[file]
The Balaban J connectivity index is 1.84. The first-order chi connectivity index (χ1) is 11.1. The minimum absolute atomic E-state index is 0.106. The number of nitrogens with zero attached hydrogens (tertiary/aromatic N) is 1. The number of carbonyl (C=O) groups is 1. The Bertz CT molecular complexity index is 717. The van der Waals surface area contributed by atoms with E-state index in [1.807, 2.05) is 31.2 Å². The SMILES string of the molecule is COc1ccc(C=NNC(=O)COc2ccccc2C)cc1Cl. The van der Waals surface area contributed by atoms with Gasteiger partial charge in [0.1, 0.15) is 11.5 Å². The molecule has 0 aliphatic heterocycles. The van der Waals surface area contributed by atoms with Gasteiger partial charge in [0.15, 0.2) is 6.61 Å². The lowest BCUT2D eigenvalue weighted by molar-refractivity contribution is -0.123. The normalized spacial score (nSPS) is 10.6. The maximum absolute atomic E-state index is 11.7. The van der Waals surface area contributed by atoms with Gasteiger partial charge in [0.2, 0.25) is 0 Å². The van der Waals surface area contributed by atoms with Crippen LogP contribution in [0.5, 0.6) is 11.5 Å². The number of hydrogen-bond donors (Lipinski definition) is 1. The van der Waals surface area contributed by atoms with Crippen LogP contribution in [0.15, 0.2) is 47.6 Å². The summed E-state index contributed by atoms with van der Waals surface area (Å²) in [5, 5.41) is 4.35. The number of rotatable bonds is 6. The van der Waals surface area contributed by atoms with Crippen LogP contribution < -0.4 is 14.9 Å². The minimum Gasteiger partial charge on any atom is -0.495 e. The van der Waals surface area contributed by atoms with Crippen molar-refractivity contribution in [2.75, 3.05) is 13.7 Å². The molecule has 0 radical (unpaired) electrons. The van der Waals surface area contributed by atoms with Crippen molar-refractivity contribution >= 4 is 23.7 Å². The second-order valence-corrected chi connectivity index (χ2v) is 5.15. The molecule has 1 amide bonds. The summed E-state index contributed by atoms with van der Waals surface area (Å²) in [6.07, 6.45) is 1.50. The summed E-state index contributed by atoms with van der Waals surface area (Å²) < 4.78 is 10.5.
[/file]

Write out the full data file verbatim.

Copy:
The Balaban J connectivity index is 1.84. The first-order chi connectivity index (χ1) is 11.1. The minimum absolute atomic E-state index is 0.106. The number of nitrogens with zero attached hydrogens (tertiary/aromatic N) is 1. The number of carbonyl (C=O) groups is 1. The Bertz CT molecular complexity index is 717. The van der Waals surface area contributed by atoms with E-state index in [1.807, 2.05) is 31.2 Å². The SMILES string of the molecule is COc1ccc(C=NNC(=O)COc2ccccc2C)cc1Cl. The van der Waals surface area contributed by atoms with Gasteiger partial charge in [0.1, 0.15) is 11.5 Å². The molecule has 0 aliphatic heterocycles. The van der Waals surface area contributed by atoms with Gasteiger partial charge in [0.15, 0.2) is 6.61 Å². The lowest BCUT2D eigenvalue weighted by molar-refractivity contribution is -0.123. The normalized spacial score (nSPS) is 10.6. The maximum absolute atomic E-state index is 11.7. The van der Waals surface area contributed by atoms with Gasteiger partial charge in [0.2, 0.25) is 0 Å². The van der Waals surface area contributed by atoms with Crippen LogP contribution in [0.5, 0.6) is 11.5 Å². The number of hydrogen-bond donors (Lipinski definition) is 1. The van der Waals surface area contributed by atoms with Crippen LogP contribution in [0.15, 0.2) is 47.6 Å². The summed E-state index contributed by atoms with van der Waals surface area (Å²) in [5, 5.41) is 4.35. The number of rotatable bonds is 6. The van der Waals surface area contributed by atoms with Crippen LogP contribution < -0.4 is 14.9 Å². The minimum Gasteiger partial charge on any atom is -0.495 e. The van der Waals surface area contributed by atoms with Crippen molar-refractivity contribution in [2.75, 3.05) is 13.7 Å². The molecule has 0 radical (unpaired) electrons. The van der Waals surface area contributed by atoms with Crippen molar-refractivity contribution >= 4 is 23.7 Å². The second-order valence-corrected chi connectivity index (χ2v) is 5.15. The molecule has 1 amide bonds. The summed E-state index contributed by atoms with van der Waals surface area (Å²) in [6.07, 6.45) is 1.50. The summed E-state index contributed by atoms with van der Waals surface area (Å²) < 4.78 is 10.5.